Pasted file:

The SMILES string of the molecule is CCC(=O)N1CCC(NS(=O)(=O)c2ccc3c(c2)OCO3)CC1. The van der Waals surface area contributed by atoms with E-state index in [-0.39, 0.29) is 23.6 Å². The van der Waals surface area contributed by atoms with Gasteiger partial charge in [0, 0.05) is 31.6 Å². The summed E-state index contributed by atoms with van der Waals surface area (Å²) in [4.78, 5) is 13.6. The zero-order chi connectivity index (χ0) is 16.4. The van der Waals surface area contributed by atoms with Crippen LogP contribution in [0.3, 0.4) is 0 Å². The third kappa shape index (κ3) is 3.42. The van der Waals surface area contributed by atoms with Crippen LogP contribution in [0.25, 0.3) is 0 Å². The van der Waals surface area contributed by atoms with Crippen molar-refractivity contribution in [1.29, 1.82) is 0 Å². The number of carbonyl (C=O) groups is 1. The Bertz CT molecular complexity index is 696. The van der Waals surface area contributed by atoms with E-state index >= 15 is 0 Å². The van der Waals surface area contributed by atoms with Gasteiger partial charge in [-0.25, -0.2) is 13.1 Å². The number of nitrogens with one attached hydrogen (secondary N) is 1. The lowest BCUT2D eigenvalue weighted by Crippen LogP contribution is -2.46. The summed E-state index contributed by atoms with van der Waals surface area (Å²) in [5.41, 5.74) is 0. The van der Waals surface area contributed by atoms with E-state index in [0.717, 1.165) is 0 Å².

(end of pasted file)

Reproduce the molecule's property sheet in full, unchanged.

The SMILES string of the molecule is CCC(=O)N1CCC(NS(=O)(=O)c2ccc3c(c2)OCO3)CC1. The van der Waals surface area contributed by atoms with E-state index in [-0.39, 0.29) is 23.6 Å². The van der Waals surface area contributed by atoms with Gasteiger partial charge in [0, 0.05) is 31.6 Å². The summed E-state index contributed by atoms with van der Waals surface area (Å²) in [4.78, 5) is 13.6. The zero-order chi connectivity index (χ0) is 16.4. The van der Waals surface area contributed by atoms with Crippen LogP contribution in [0.3, 0.4) is 0 Å². The third kappa shape index (κ3) is 3.42. The van der Waals surface area contributed by atoms with Crippen LogP contribution in [0.25, 0.3) is 0 Å². The van der Waals surface area contributed by atoms with Crippen molar-refractivity contribution in [1.29, 1.82) is 0 Å². The number of carbonyl (C=O) groups is 1. The Bertz CT molecular complexity index is 696. The van der Waals surface area contributed by atoms with E-state index >= 15 is 0 Å². The van der Waals surface area contributed by atoms with Gasteiger partial charge in [-0.25, -0.2) is 13.1 Å². The number of nitrogens with one attached hydrogen (secondary N) is 1. The lowest BCUT2D eigenvalue weighted by Crippen LogP contribution is -2.46. The summed E-state index contributed by atoms with van der Waals surface area (Å²) in [5.41, 5.74) is 0. The van der Waals surface area contributed by atoms with E-state index in [0.717, 1.165) is 0 Å².